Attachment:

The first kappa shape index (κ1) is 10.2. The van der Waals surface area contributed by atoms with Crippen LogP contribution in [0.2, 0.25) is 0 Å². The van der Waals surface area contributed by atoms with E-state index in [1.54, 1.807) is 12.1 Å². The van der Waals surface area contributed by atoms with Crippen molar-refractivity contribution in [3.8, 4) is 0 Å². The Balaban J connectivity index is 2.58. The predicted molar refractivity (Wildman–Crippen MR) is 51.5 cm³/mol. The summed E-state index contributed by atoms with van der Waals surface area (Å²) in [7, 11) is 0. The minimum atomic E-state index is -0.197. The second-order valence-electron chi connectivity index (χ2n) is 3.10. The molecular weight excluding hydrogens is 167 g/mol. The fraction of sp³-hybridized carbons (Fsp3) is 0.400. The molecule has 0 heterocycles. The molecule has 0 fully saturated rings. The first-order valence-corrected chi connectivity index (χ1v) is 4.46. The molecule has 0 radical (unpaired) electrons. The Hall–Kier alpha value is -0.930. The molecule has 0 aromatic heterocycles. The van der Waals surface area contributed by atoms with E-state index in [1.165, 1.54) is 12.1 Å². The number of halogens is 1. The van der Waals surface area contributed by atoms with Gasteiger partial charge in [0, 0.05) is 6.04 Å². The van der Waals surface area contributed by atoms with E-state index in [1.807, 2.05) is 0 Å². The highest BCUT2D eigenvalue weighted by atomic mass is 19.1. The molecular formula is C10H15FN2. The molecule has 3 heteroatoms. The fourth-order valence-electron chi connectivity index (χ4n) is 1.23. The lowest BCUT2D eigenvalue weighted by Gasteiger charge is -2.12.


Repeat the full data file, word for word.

The first kappa shape index (κ1) is 10.2. The van der Waals surface area contributed by atoms with Crippen LogP contribution in [0.2, 0.25) is 0 Å². The van der Waals surface area contributed by atoms with E-state index in [1.54, 1.807) is 12.1 Å². The van der Waals surface area contributed by atoms with Crippen molar-refractivity contribution in [3.8, 4) is 0 Å². The Balaban J connectivity index is 2.58. The predicted molar refractivity (Wildman–Crippen MR) is 51.5 cm³/mol. The summed E-state index contributed by atoms with van der Waals surface area (Å²) in [7, 11) is 0. The minimum atomic E-state index is -0.197. The second-order valence-electron chi connectivity index (χ2n) is 3.10. The molecular weight excluding hydrogens is 167 g/mol. The fraction of sp³-hybridized carbons (Fsp3) is 0.400. The molecule has 0 heterocycles. The molecule has 0 fully saturated rings. The first-order valence-corrected chi connectivity index (χ1v) is 4.46. The molecule has 0 radical (unpaired) electrons. The Hall–Kier alpha value is -0.930. The molecule has 0 aromatic heterocycles. The van der Waals surface area contributed by atoms with E-state index in [1.165, 1.54) is 12.1 Å². The number of halogens is 1. The van der Waals surface area contributed by atoms with Gasteiger partial charge in [0, 0.05) is 6.04 Å². The van der Waals surface area contributed by atoms with E-state index in [1.807, 2.05) is 0 Å². The highest BCUT2D eigenvalue weighted by atomic mass is 19.1. The molecular formula is C10H15FN2. The molecule has 3 heteroatoms. The fourth-order valence-electron chi connectivity index (χ4n) is 1.23. The lowest BCUT2D eigenvalue weighted by Gasteiger charge is -2.12.